Esty Marcu - University of Sydney, Australia – Block 1
Esty Marcu is the Director of the Modern Slavery Unit at the University of Sydney, Australia, where she is leading the University's strategic response to the Modern Slavery Act and enabling academic excellence on business and human rights. She currently lectures at the University of Sydney Business School on creating shared value, business and human rights, and improving ESG performance. Prior to her role in the higher education sector, Esty spent over 10 years working with both federal and state government departments in Australia on complex public policy issues such as migration policy, refugee settlement, international development, health policy and strategic governance. Esty is also the Co-founder and Director of the anti-slavery non-profit Project Girl Code, a tech-based organisation providing digital literacy and coding skills to survivors of trafficking and slavery in Cambodia.
Michael McLaughlin - Advanced Procurement for Universities & Colleges, UK - Block 1
Michael McLaughlin has 18 years' experience of working in procurement roles in both the private and public sectors. He spent nine years working in international manufacturing environments, in electronics and then automotive, before moving to the education sector. He is currently leading the Information Services Procurement Category at APUC, one of the founding members of Electronics Watch. Michael aims to achieve best value when creating framework agreements on behalf of the education sector in Scotland. He is an advocate of collaboration, sustainable supply chains and circular procurement.
Kate Murray - Edinburgh Napier University, UK - Block 1
Kate Murray is currently Head of Procurement at Edinburgh Napier University. She has a decade of public procurement experience in the higher education sector. Since 2017, she has been co-convener for the EAUC Sustainable Procurement Topic Support Network – a network which brings together those in the UK further and higher education sector who have a professional interest in sustainable procurement. She has for several years served as the Scottish institutional representative on the UK Higher Education Procurement Association's Responsible Procurement Group. She holds an MSc in International Development with a focus on international trade and workers' rights in global supply chains. Before pivoting towards public procurement, she spent 5 years at the European Parliament in Brussels as a senior policy advisor to an MEP specialising in international trade and human rights.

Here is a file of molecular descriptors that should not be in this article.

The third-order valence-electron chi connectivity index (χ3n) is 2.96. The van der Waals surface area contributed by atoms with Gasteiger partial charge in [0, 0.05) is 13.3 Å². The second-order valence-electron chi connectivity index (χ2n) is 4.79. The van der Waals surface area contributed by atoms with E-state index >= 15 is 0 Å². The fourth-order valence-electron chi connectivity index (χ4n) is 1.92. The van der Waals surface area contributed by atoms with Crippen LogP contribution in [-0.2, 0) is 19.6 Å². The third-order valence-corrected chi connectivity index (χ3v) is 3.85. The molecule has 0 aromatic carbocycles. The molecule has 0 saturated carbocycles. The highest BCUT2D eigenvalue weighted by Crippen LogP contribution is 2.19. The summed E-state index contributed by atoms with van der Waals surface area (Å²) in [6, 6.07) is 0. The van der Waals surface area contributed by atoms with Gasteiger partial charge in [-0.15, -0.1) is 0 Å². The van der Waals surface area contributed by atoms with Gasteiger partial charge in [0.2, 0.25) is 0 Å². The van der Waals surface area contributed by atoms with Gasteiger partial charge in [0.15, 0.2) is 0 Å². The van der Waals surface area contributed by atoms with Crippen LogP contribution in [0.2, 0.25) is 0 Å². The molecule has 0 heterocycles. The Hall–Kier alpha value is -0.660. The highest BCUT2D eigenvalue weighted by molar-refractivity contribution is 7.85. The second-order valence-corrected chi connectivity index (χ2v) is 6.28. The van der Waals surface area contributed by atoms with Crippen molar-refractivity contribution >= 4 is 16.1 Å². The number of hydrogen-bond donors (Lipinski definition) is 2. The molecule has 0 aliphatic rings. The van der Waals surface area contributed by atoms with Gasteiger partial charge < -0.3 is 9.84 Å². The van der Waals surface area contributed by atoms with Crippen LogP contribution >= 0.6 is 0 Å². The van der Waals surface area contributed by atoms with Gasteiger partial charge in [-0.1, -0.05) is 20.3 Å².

Rutvica Andrijasevic - University of Bristol*, UK - Block 2
Rutvica Andrijasevic is an Associate Professor of International Migration and Business at University of Bristol Business School, UK. She has extensive research and advocacy experience in the area of labour rights of migrant workers. Her most recent work focuses on labour rights of migrant workers in electronics supply chains in Central and Eastern Europe, and examines how mobility of capital engenders novel forms of labour mobility as well as associated forms of labour rights violations. In her work and activism, Rutvica pays special attention to migrant women workers whose specific rights often get overlooked and unacknowledged. The aim here is to develop tools –such as this website for pregnant migrant workers in the Czech Republic-- to empower women with respect to their employment, immigration and social rights. Rutvica's work has wide international reach and her writings have been translated into German, French, Spanish, Italian, Czech, Polish, Greek, Croatian and Mandarin. Thanks to her extremely topical and impact-oriented research, Rutvica has advised and provided evidence to international stakeholders including the European Parliament, the Council of Europe, Amnesty International, the Home Office and Human Rights Watch.